Sitting with the Hard Truths: Gazing Into the Abyss...and Moving On

At my core, I am a thinker. In the past, I sat until I was ready. I ruminated until I was satisfied. I mulled things over until they resembled something sensical.

That's a surefire way to get (and stay) stuck.

I always thought that taking time to consider all sides was a mark of wisdom, but as I got older, I came to realize that progress will sometimes require building as you go along. So, the other day, I thought about the aspects of my life that make me feel stuck...and began the necessary work of liberating myself by accepting some hard truths.

You don't have to make any "end all, be all" decisions right now. The Idealist Romantic in me likes to think that all things are charged with meaning, that ducks need to be ever in that holy row. I'm also someone that will watch Netflix for hours on end (for no reason other than to relax), have an entire portion of my budget for french fries (because #yum), and can live in the moment (see: quote Her Highness Beyonce) alongside the best of 'em.

I was making my life unnecessarily more difficult. Time spent enjoying "free" moments can also be time well spent. One you've had your respite, get back to the chess game that is life.

You can either make money off your skills directly...or have someone else make money and manifest their vision using them. I've got some skills in spades. I love to write. I enjoy fiddling with ideas. I find pleasure beyond words in designing programs and tweaking broken modus operandi. I've worked for other people and organizations for my entire life (and made a habit out of chomping at the bit to do so) - but my skills are my own.

While it's not great to be arrogant or haughty, recognizing that your value follows you wherever you go is key. Make a mental change. Stop defining yourself by which organizations you're affiliated with and identify the personal capital in your wallet.

There's only one first place ribbon. I'm an idealist, but I'm also wildly competitive. Blame it on the only child gene. I'm all about self-mastery and grasping at excellence. Whether you're someone that loves having a pace car or someone that loves to be better than they were the day before (like me), we don't aim for perfection because it's easy -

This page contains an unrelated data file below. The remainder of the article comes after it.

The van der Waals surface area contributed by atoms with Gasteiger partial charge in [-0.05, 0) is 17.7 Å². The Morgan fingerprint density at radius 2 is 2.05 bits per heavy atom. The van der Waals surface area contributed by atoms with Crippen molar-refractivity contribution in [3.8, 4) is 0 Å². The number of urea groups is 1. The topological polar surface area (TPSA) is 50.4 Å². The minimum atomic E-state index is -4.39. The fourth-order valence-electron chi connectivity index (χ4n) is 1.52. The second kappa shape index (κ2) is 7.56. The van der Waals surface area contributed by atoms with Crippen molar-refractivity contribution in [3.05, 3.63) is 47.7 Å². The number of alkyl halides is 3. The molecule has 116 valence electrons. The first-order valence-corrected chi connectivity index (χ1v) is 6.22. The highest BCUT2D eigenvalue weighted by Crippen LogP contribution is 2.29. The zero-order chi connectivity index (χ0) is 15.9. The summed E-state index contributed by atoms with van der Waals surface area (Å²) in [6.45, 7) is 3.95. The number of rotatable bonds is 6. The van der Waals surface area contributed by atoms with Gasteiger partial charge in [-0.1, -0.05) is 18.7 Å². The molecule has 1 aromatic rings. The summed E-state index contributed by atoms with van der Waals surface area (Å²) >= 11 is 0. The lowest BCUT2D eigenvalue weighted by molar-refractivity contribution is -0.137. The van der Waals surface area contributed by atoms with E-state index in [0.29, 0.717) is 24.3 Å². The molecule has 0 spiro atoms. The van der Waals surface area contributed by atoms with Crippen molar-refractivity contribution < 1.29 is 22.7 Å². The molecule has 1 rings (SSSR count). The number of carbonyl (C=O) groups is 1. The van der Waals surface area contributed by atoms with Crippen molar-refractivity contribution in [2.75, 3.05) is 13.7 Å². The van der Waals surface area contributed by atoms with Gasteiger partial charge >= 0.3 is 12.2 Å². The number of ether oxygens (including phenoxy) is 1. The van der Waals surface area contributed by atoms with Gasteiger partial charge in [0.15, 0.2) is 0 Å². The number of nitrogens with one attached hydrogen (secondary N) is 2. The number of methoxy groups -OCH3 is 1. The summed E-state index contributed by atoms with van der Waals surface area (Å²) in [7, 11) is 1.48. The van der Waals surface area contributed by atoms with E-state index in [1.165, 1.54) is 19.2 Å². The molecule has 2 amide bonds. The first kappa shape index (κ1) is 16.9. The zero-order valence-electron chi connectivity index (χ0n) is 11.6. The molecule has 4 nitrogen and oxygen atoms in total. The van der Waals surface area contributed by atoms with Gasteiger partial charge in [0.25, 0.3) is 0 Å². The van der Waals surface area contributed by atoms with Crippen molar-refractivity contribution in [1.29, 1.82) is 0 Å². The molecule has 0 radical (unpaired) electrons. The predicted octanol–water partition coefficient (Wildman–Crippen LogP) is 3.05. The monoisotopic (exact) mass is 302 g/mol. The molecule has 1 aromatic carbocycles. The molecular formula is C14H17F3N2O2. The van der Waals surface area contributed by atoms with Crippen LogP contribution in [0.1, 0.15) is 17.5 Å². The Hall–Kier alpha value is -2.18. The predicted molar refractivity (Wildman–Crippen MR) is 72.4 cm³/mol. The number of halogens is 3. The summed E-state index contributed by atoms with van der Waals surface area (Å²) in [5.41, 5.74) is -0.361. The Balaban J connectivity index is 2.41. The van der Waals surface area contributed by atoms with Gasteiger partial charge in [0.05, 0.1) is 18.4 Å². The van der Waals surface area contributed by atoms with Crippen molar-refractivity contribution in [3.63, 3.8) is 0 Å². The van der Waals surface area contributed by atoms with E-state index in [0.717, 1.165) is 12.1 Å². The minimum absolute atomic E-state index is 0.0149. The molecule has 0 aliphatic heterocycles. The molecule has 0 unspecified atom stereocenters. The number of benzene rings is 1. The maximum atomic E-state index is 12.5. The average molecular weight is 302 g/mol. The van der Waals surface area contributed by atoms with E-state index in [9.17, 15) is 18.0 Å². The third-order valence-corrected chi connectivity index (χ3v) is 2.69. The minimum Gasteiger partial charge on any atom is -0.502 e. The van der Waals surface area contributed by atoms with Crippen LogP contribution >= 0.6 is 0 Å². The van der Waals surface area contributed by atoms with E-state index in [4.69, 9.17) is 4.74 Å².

...we aim for it because it's worth it, and because there's an unparalleled beauty in successful execution and completion. Turn that stale air into steam.

There is no such thing as security. I left school early. I've been laid off. I've eulogized a parent. Whether you're working to attain tenure or disrupting and pivoting your way to the top, remember: ain't nothing sacred...or beyond the grasp of failure.

Whether you're on top of the world or struggling on the underside of it, it will spin madly on. Do what you can, when you can, in the best way you know how.

If you don't know, learn. If you know how, make yourself valuable by teaching.

Money is created and given value...but it is valuable nonetheless. Deal.Lots of aspects of our human condition are constructed - race, gender roles, language - it's unwise to go about life as if things that are constructed don't matter.

Act as if the quality of your life depends on it...because it does.

It's like some sage person once declared: "Money doesn't buy happiness...but let me find out for myself!"

Someone is literally making money selling "nothing". Don't you ever think you lack value. The philosopher in me loves the idea of a capitalistic country selling Nothing, but the recovering self-doubter couldn't believe my eyes when I saw that sometimes a lack of substance can be a meaningful commodity.

The better side of this coin tells us that it's all about how you spin things.

Somewhere, there is a mediocre person running something. One up him. Every time I open up a magazine or scroll through a blog, I find articles about how women can excel in the workplace, how Millennials can convince our predecessors that we're worth a damn, how Black folks can be successful without being abrasive and breeding resentment in the workplace.

I live in the space where those identities converge and have the insight, awareness, and ability to help design an inclusive workplace and critique old models by drawing on language and understanding gathered from lived experience in the world.

Old ways won't open new doors. Meet your new coworker, moi.

What feels effortless to you may be Herculean for someone else. If you can make money or increase your quality of life by it. I'm introverted, but when I'm "on", I'm "on". I'm comfortable speaking in public, love finding creative ways to convey information, and am set on fire to do amazing things.

Not everyone is skilled in the same way, and we all have our own wheelhouses. I've loved toying with language and dreaming up stories since I was a child. I never matured (or was cultured) out of my sense of wonder - and those propensities pay off on a daily basis. The very things that feel like second nature to me can be insurmountable to someone else.

Pull a Prometheus and share that fire. Don't worry - that eagle is long gone.

I want amazing things...and if I work hard, I'll come to deserve them.In 1914, W.E.B. Du Bois sent a letter to his daughter Yolanda (then 13 years old), who was studying in England. I couldn't imagine the weight of expectations that come along with being the daughter of Du Bois, but if I know one thing, it's this:

People tend to rise in direct relationship to the care provided them, the opportunities afforded them, and the measure of hope they maintain in service of making a better life for themselves.

This applies to me, too. I can dare to dream, I can envision something new for myself...and if I put in the hard work, come to deserve it. I'm daring myself to do better, dream bigger, and put the foundation under my lofty goals as I go along.